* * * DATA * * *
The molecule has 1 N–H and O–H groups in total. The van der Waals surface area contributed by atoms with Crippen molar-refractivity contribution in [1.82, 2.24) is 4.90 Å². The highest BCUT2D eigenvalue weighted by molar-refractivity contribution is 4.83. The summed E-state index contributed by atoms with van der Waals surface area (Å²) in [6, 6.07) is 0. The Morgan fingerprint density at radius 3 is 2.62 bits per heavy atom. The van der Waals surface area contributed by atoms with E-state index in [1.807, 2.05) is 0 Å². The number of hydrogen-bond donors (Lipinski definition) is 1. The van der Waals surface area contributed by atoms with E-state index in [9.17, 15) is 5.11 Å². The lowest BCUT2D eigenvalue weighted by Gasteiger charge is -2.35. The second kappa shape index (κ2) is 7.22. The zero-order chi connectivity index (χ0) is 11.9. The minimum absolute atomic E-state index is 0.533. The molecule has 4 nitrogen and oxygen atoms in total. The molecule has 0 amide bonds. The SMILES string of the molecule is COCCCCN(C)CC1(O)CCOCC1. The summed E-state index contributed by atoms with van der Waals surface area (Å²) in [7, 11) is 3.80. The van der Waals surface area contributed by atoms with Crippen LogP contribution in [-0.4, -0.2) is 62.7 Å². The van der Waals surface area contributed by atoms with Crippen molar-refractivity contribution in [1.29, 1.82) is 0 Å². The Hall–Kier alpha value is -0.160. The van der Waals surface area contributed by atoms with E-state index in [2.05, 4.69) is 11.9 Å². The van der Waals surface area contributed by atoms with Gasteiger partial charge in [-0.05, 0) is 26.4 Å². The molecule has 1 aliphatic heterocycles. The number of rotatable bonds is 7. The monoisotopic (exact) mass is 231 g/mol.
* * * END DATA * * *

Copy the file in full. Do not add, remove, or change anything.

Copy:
The molecule has 1 N–H and O–H groups in total. The van der Waals surface area contributed by atoms with Crippen molar-refractivity contribution in [1.82, 2.24) is 4.90 Å². The highest BCUT2D eigenvalue weighted by molar-refractivity contribution is 4.83. The summed E-state index contributed by atoms with van der Waals surface area (Å²) in [6, 6.07) is 0. The Morgan fingerprint density at radius 3 is 2.62 bits per heavy atom. The van der Waals surface area contributed by atoms with E-state index in [1.807, 2.05) is 0 Å². The number of hydrogen-bond donors (Lipinski definition) is 1. The van der Waals surface area contributed by atoms with E-state index in [9.17, 15) is 5.11 Å². The lowest BCUT2D eigenvalue weighted by Gasteiger charge is -2.35. The second kappa shape index (κ2) is 7.22. The zero-order chi connectivity index (χ0) is 11.9. The minimum absolute atomic E-state index is 0.533. The molecule has 4 nitrogen and oxygen atoms in total. The molecule has 0 amide bonds. The SMILES string of the molecule is COCCCCN(C)CC1(O)CCOCC1. The summed E-state index contributed by atoms with van der Waals surface area (Å²) in [7, 11) is 3.80. The van der Waals surface area contributed by atoms with Crippen LogP contribution in [-0.4, -0.2) is 62.7 Å². The van der Waals surface area contributed by atoms with Crippen molar-refractivity contribution in [1.29, 1.82) is 0 Å². The Hall–Kier alpha value is -0.160. The van der Waals surface area contributed by atoms with E-state index in [2.05, 4.69) is 11.9 Å². The van der Waals surface area contributed by atoms with Gasteiger partial charge in [-0.05, 0) is 26.4 Å². The molecule has 1 aliphatic heterocycles. The number of rotatable bonds is 7. The monoisotopic (exact) mass is 231 g/mol.